alternative press serving the lower columbia pacific region

The Xerces Society – Attracting Native Pollinators

The plight of pollinators has been in the news the past several years causing concerns about diminished food production and the overall health of the environment.

In an effort assist with the stewardship of local pollinator habit, Lower Nehalem Community Trust and North Coast Land Conservancy will co-present Eric Mader from The Xerces Society in a one-day workshop entitled “Attracting Native Pollinators.”   The workshop is offered in two parts and will be held July 6 beginning at 10:00 a.m.

Part I is geared towards farmers, government agencies, science educators, conservation organizations and those who have a keen interest in the importance of invertebrate pollinators.   Classroom workshop 10:00 a.m. – Noon, followed by field work from 1:00 – 3:00 p.m.  Part I is open to all and tuition is $45.  Along with a day filled with practical information and science, attendees will receive a copy of Eric’s latest book, published by the Xerces Society, Attracting Native Pollinators: Protecting North Americas Bees and Butterflies, described as belonging “on the bookshelf of everyone who values the future of the natural world.”

This a rare opportunity to learn from a member of The Xerces Society team.  Eric brings real-world experience having worked as a commercial beekeeper and  crop consultant for the native seed industry where he provided weekly insect and disease scouting on hundreds of plant species grown for prairie restoration efforts.  Eric is also an extension professor at the University of Minnesota’s Dept. of Entomology and has authored several books and government management plans for native pollinators.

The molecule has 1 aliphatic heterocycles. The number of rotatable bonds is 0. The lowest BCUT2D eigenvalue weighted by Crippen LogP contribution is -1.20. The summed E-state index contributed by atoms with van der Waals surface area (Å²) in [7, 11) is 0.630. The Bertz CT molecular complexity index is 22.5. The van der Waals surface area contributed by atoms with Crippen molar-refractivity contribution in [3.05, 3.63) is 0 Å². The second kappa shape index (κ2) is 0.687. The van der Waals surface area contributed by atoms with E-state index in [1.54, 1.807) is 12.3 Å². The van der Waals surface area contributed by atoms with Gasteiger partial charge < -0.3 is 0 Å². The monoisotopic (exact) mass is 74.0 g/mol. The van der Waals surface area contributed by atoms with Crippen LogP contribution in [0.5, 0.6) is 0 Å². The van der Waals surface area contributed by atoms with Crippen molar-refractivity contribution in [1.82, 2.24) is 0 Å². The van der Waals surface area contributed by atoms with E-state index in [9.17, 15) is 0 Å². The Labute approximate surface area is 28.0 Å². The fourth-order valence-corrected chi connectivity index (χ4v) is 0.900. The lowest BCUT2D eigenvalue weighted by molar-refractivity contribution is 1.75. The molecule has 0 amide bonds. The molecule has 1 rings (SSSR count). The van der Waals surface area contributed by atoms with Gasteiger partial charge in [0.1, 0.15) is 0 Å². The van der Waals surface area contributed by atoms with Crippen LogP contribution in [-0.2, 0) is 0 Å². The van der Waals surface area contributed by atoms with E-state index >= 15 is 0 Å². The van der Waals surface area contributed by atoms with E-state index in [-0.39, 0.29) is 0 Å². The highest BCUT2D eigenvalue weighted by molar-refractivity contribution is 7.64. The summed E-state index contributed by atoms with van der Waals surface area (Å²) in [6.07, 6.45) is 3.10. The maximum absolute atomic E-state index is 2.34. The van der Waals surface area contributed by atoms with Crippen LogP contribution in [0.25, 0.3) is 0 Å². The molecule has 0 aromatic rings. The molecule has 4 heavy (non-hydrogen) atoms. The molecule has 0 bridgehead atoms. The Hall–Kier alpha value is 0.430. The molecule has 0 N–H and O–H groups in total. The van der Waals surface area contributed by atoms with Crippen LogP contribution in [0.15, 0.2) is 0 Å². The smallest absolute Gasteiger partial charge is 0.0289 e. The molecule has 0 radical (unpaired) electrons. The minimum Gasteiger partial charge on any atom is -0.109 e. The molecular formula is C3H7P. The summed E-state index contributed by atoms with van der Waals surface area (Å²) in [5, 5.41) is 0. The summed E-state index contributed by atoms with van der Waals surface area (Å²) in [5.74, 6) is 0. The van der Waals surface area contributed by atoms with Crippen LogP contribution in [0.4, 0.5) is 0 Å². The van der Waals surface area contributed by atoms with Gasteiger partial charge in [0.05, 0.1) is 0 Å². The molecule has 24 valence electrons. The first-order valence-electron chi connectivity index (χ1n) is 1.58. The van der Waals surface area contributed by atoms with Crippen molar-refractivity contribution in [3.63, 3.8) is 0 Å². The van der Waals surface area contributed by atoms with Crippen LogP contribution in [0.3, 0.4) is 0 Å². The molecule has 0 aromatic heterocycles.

Part II is geared towards a more general audience and asks the question:  what is the difference between a non-native and native pollinator?  Eric will share best practices for encouraging native pollinators in home landscaping and domestic gardens.   Bringing back pollinators promotes four basic principles:  grow pollinator-friendly flowers, provide nest sites, avoid pesticides and help to spread the word about the importance of native pollinators.  Part II, which runs from 4:00 – 5:30 p.m. is a lecture-style presentation followed by a Q & A, and is free for LNCT members and participants in Part I and $5 for non-members.

Both aspects of the program will be held at LNCT’s Alder Creek Farm located off of Highway 101 at the end of Underhill Lane in Nehalem.

FMI: call 503-368-3203 or lnct@nehalemtel.net.

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